5273 Gal. ii. 3.

    he for the first time shows us that circumcision was the only question connected with the maintenance5274

    5274 Ex defensione.

    of the law, which had been as yet agitated by those whom he therefore calls “false brethren unawares brought in.”5275

    5275 Gal. ii. 4.

    These persons went no further than to insist on a continuance of the law, retaining unquestionably a sincere belief in the Creator. They perverted the gospel in their teaching, not indeed by such a tampering with the Scripture5276

    5276 Interpolatione Scripturæ.

    as should enable them to expunge5277

    5277 Qua effingerent.

    the Creator’s Christ, but by so retaining the ancient régime as not to exclude the Creator’s law. Therefore he says: “Because of false brethren unawares brought in, who came in privily to spy out our liberty which we have in Christ, that they might bring us into bondage, to whom we gave place by subjection not even for an hour.”5278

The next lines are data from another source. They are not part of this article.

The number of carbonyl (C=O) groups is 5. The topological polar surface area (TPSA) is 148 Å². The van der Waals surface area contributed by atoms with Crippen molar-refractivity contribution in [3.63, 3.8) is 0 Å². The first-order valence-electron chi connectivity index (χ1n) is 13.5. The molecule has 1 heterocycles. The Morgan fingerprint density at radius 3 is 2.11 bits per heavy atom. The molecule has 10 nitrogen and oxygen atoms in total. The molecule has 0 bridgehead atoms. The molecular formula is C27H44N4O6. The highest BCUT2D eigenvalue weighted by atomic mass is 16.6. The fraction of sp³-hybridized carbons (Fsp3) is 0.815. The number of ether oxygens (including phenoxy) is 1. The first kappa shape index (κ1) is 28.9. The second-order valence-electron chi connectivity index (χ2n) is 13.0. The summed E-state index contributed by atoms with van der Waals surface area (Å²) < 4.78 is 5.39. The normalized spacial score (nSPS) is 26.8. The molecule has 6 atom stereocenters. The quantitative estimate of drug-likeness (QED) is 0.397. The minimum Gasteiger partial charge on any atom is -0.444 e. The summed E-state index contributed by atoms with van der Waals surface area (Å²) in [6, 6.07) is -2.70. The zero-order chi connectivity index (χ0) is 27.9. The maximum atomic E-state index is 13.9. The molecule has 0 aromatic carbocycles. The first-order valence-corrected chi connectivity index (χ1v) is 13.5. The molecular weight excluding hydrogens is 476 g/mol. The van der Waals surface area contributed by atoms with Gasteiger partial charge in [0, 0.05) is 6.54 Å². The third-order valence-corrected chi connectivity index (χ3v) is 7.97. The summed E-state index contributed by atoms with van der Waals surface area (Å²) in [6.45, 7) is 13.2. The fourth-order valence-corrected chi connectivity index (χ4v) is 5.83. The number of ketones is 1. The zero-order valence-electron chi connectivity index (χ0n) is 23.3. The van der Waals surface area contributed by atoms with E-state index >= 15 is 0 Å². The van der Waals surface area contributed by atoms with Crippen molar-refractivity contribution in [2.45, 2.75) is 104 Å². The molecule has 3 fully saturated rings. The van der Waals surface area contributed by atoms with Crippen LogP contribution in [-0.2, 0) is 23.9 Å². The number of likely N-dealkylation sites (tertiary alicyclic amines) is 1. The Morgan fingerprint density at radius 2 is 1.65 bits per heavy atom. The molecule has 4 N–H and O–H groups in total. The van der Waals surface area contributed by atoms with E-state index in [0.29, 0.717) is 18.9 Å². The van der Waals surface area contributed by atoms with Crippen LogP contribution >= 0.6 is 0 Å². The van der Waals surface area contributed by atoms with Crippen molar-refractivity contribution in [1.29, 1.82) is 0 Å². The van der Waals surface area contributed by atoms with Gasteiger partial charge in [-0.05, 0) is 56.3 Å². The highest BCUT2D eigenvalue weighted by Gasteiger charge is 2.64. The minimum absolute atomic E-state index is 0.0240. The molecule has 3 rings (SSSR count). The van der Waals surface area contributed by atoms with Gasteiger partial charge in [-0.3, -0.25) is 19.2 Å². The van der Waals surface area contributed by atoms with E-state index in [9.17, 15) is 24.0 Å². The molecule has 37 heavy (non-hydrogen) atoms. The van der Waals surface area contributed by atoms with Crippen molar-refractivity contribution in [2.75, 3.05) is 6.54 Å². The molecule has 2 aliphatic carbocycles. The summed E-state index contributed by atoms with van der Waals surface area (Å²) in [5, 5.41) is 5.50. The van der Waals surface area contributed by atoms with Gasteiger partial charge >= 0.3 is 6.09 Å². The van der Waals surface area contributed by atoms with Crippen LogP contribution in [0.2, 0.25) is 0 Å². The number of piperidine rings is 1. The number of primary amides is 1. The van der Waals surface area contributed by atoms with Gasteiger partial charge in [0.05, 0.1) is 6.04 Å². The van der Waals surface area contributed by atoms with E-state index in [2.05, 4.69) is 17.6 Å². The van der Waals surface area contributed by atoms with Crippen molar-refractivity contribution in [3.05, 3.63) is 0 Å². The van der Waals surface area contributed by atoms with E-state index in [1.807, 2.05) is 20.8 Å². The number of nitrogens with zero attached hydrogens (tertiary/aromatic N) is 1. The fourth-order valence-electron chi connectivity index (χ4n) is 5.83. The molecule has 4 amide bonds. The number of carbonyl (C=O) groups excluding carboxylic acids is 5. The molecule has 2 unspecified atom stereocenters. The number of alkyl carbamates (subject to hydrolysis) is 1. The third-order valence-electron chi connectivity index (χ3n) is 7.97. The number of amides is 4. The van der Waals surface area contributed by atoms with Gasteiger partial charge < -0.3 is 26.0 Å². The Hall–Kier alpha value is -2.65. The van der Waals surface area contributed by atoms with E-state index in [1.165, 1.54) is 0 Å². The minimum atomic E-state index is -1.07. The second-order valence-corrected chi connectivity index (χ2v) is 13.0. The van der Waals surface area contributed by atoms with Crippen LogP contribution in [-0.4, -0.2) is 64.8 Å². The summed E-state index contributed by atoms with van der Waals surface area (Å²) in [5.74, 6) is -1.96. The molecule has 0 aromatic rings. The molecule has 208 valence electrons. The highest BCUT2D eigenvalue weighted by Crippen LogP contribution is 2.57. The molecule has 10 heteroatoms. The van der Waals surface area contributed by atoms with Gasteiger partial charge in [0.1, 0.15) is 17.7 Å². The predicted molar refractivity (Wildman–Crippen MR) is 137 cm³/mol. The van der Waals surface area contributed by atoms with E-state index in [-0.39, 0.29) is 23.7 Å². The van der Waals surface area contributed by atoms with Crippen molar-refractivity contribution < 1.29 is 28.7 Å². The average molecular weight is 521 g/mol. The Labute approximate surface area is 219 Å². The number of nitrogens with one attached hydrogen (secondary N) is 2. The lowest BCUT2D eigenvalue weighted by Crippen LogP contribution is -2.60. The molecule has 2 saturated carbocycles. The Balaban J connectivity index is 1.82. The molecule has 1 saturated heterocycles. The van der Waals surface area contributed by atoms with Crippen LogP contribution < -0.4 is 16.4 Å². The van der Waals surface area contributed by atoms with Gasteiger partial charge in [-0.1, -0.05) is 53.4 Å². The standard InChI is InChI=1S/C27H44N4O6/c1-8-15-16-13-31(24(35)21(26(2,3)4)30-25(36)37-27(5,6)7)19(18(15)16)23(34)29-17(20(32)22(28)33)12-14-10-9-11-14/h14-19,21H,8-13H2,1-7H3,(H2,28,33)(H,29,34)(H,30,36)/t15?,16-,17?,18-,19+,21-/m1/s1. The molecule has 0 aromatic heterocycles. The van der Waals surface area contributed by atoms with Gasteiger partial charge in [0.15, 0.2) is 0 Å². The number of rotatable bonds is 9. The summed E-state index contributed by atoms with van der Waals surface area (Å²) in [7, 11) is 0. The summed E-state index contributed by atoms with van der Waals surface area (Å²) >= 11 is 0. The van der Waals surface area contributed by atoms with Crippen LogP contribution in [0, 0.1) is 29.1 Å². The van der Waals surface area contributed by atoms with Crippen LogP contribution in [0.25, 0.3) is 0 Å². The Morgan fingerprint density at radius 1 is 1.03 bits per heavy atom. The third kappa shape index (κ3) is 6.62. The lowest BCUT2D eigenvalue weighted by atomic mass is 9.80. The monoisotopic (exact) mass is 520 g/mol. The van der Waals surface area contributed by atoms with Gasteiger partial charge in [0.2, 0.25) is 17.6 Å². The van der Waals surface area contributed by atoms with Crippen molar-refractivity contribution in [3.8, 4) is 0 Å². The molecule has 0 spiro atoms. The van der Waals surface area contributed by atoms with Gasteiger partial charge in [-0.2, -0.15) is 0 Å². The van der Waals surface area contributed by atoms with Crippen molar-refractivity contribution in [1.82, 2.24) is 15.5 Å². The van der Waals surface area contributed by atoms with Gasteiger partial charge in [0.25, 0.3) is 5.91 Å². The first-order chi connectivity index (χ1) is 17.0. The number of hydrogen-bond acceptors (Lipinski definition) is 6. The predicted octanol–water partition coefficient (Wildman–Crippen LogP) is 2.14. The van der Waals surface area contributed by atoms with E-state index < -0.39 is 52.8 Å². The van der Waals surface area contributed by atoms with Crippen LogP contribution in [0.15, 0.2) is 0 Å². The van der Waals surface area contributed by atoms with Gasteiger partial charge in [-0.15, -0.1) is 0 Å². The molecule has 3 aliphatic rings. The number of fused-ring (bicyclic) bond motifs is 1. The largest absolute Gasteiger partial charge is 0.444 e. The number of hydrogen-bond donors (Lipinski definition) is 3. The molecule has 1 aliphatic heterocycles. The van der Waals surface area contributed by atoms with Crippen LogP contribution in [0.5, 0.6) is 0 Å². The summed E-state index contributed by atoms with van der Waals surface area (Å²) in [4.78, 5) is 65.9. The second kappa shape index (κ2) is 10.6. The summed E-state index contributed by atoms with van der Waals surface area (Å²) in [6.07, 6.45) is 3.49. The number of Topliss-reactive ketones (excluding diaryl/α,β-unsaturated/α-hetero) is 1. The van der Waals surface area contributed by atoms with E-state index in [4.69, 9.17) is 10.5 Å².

5278 Gal. ii. 4, 5.

    Let us only attend to the clear5279

    5279 Ipsi.

    sense and to the reason of the thing, and the perversion of the Scripture will be apparent. When he first says, “Neither Titus, who was with me, being a Greek, was compelled to be circumcised,” and then adds, “And that because of false brethren unawares brought in,”5280

    5280 Gal. ii. 3, 4.

    etc., he gives us an insight into his reason5281

    5281 Incipit reddere rationem.

    for acting in a clean contrary way,5282

    5282 Contrarii utique facti. [Farrar, St. Paul, pp. 232 and 261.]